The most secure way to access your home automation system remotely is to establish a VPN between your remote device(s) and your home network. This will allow you to access the web interface of your home automation software from anywhere, but only from certain devices.

Port Mapping
A less secure approach is to open a port on your router and map that port to the port and IP address used by the web interface of your home automation software. Any remote device will then be able to gain access, provided they know the correct external address or URL for your router, the correct external port number, and of course the user name and password you use to access your home automation software.

It is also common to use a Dynamic DNS service when using this approach, if your ISP does not provide you with a static external IP address (most do not unless you pay extra). Dynamic DNS allows you to create a domain name and dynamically map that name to the external IP address of your router. In this way you can access your automation hub using a consistent human readable URL instead of a constantly changing IP address.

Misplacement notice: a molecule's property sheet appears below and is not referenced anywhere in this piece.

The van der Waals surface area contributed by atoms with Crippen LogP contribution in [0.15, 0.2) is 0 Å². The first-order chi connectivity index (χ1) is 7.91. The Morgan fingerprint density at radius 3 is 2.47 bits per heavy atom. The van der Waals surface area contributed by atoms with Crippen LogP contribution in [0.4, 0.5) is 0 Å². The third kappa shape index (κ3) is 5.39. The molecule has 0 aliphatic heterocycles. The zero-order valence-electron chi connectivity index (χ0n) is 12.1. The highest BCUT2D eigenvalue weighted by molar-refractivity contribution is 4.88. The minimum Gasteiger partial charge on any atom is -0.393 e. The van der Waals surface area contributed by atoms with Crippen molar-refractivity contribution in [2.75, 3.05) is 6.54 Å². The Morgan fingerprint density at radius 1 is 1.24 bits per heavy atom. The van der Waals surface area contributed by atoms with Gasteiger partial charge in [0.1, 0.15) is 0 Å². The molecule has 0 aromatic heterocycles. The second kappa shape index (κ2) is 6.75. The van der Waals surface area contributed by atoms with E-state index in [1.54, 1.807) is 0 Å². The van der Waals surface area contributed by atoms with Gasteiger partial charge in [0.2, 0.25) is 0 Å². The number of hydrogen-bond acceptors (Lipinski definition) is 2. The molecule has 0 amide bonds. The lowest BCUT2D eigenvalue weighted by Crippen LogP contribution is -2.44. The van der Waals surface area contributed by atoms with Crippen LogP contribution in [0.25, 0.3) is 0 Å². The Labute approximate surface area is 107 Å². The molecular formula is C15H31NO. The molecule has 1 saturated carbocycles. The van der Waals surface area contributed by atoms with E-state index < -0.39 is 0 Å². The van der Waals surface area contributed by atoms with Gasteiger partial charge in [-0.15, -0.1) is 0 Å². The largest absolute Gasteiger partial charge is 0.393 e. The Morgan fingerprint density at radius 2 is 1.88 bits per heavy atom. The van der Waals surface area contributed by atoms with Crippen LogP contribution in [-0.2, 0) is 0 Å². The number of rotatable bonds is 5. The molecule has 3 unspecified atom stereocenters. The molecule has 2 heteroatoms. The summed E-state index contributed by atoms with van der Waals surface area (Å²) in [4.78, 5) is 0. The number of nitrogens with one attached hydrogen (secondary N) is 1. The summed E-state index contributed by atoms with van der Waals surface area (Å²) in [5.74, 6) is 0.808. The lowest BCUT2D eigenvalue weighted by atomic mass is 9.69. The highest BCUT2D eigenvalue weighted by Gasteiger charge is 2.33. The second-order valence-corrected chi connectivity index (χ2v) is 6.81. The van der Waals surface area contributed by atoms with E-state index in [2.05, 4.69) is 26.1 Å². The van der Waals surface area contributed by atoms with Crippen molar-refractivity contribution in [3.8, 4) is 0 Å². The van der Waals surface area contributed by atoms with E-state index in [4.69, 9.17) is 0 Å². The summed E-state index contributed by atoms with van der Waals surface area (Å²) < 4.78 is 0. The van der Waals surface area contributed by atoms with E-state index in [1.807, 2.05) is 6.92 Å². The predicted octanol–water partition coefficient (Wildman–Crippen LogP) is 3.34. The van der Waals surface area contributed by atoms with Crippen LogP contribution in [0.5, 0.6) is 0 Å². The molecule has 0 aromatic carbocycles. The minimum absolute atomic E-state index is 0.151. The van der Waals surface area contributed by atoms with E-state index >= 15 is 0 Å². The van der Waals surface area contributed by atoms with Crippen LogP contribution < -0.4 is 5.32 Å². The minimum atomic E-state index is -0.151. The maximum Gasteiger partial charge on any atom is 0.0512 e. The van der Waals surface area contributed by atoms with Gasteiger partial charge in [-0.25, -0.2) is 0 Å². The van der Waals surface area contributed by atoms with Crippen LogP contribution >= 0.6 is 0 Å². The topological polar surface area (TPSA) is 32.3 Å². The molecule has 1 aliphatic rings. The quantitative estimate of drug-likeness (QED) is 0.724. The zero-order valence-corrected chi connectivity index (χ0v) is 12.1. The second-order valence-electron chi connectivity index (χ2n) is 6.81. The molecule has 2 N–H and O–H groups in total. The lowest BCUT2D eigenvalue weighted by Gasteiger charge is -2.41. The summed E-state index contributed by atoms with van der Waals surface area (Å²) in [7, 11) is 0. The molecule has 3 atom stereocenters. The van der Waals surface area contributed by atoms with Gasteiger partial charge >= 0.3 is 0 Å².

If you use this approach, it is recommended that you put all of your home automation devices on a VLAN that is separate from your main network, and enable SSL on the web interface of your installation (this can be done either natively or using a reverse proxy server like NGINX). While this does not eliminate all potential security issues, it does mitigate them to some degree.

Third Party Services
The makers of Home Assistant have created a separate, fee-based service (Nabu Casa) that can allow you to securely access your Home Assistant installation without a VPN or Port Mapping. This service also offers Alexa and Google Assistant skills that allow you to control Home Assistant by voice. Note that this service is not in any way affiliated with Virage.

Home Assistant also has an Android or Apple App that can connect your smart phone to your installation, via any of the approaches listed above.